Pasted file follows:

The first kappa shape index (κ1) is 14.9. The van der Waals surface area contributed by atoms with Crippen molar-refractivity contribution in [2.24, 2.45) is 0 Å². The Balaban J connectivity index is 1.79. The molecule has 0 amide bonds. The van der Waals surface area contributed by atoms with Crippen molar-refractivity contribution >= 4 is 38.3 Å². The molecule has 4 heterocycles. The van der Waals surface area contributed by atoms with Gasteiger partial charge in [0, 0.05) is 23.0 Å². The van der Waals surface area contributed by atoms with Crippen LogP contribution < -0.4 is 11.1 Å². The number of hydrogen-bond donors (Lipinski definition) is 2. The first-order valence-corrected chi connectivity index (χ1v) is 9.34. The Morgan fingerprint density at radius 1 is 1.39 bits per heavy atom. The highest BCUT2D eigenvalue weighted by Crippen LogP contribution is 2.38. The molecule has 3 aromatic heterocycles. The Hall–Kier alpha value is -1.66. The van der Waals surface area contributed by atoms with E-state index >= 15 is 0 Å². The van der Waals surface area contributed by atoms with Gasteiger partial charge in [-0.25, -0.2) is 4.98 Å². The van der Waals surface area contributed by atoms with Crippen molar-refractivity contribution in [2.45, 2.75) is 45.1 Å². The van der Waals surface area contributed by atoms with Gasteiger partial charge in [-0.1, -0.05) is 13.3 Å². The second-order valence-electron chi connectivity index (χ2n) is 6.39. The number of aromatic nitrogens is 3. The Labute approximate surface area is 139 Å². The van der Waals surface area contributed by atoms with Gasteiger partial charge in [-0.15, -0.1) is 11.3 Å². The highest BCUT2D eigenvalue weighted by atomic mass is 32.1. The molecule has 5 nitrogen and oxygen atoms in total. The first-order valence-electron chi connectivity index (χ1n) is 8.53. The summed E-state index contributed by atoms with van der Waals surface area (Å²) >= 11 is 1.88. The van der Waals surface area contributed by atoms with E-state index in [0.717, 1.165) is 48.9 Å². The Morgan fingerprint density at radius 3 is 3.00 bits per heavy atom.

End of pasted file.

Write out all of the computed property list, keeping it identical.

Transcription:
The first kappa shape index (κ1) is 14.9. The van der Waals surface area contributed by atoms with Crippen molar-refractivity contribution in [2.24, 2.45) is 0 Å². The Balaban J connectivity index is 1.79. The molecule has 0 amide bonds. The van der Waals surface area contributed by atoms with Crippen molar-refractivity contribution >= 4 is 38.3 Å². The molecule has 4 heterocycles. The van der Waals surface area contributed by atoms with Gasteiger partial charge in [0, 0.05) is 23.0 Å². The van der Waals surface area contributed by atoms with Crippen LogP contribution < -0.4 is 11.1 Å². The number of hydrogen-bond donors (Lipinski definition) is 2. The first-order valence-corrected chi connectivity index (χ1v) is 9.34. The Morgan fingerprint density at radius 1 is 1.39 bits per heavy atom. The highest BCUT2D eigenvalue weighted by Crippen LogP contribution is 2.38. The molecule has 3 aromatic heterocycles. The Hall–Kier alpha value is -1.66. The van der Waals surface area contributed by atoms with E-state index >= 15 is 0 Å². The van der Waals surface area contributed by atoms with Gasteiger partial charge in [-0.25, -0.2) is 4.98 Å². The van der Waals surface area contributed by atoms with Crippen molar-refractivity contribution in [2.45, 2.75) is 45.1 Å². The van der Waals surface area contributed by atoms with Gasteiger partial charge in [-0.1, -0.05) is 13.3 Å². The second-order valence-electron chi connectivity index (χ2n) is 6.39. The number of aromatic nitrogens is 3. The Labute approximate surface area is 139 Å². The van der Waals surface area contributed by atoms with Gasteiger partial charge in [-0.15, -0.1) is 11.3 Å². The highest BCUT2D eigenvalue weighted by atomic mass is 32.1. The molecule has 5 nitrogen and oxygen atoms in total. The first-order valence-electron chi connectivity index (χ1n) is 8.53. The summed E-state index contributed by atoms with van der Waals surface area (Å²) >= 11 is 1.88. The van der Waals surface area contributed by atoms with E-state index in [0.717, 1.165) is 48.9 Å². The Morgan fingerprint density at radius 3 is 3.00 bits per heavy atom.